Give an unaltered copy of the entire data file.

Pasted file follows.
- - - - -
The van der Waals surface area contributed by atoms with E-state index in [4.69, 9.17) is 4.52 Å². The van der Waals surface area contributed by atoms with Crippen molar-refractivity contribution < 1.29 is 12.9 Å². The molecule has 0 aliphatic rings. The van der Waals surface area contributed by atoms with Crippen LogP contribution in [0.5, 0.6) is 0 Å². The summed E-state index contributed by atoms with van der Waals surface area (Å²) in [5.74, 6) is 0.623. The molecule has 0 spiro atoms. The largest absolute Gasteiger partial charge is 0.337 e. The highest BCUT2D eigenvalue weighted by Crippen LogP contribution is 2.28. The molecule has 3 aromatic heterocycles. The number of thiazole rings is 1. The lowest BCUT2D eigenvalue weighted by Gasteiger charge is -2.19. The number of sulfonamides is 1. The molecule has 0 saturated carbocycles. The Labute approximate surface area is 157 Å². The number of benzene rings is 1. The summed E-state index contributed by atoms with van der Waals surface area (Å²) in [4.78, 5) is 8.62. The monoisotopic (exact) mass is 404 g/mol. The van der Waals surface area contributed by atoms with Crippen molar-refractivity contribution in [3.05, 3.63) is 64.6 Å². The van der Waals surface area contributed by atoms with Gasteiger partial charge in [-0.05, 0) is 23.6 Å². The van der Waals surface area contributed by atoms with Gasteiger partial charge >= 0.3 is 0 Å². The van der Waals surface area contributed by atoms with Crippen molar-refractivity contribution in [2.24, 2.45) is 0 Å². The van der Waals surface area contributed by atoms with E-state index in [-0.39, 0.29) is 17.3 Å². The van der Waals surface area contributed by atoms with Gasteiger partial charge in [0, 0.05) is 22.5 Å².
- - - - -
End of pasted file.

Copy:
The van der Waals surface area contributed by atoms with E-state index in [4.69, 9.17) is 4.52 Å². The van der Waals surface area contributed by atoms with Crippen molar-refractivity contribution < 1.29 is 12.9 Å². The molecule has 0 aliphatic rings. The van der Waals surface area contributed by atoms with Crippen LogP contribution in [0.5, 0.6) is 0 Å². The summed E-state index contributed by atoms with van der Waals surface area (Å²) in [5.74, 6) is 0.623. The molecule has 0 spiro atoms. The largest absolute Gasteiger partial charge is 0.337 e. The highest BCUT2D eigenvalue weighted by Crippen LogP contribution is 2.28. The molecule has 3 aromatic heterocycles. The number of thiazole rings is 1. The lowest BCUT2D eigenvalue weighted by Gasteiger charge is -2.19. The number of sulfonamides is 1. The molecule has 0 saturated carbocycles. The Labute approximate surface area is 157 Å². The number of benzene rings is 1. The summed E-state index contributed by atoms with van der Waals surface area (Å²) in [4.78, 5) is 8.62. The monoisotopic (exact) mass is 404 g/mol. The van der Waals surface area contributed by atoms with Crippen molar-refractivity contribution in [3.05, 3.63) is 64.6 Å². The van der Waals surface area contributed by atoms with Gasteiger partial charge in [-0.05, 0) is 23.6 Å². The van der Waals surface area contributed by atoms with Gasteiger partial charge >= 0.3 is 0 Å². The van der Waals surface area contributed by atoms with Crippen molar-refractivity contribution in [2.24, 2.45) is 0 Å². The van der Waals surface area contributed by atoms with E-state index in [-0.39, 0.29) is 17.3 Å². The van der Waals surface area contributed by atoms with Gasteiger partial charge in [0, 0.05) is 22.5 Å².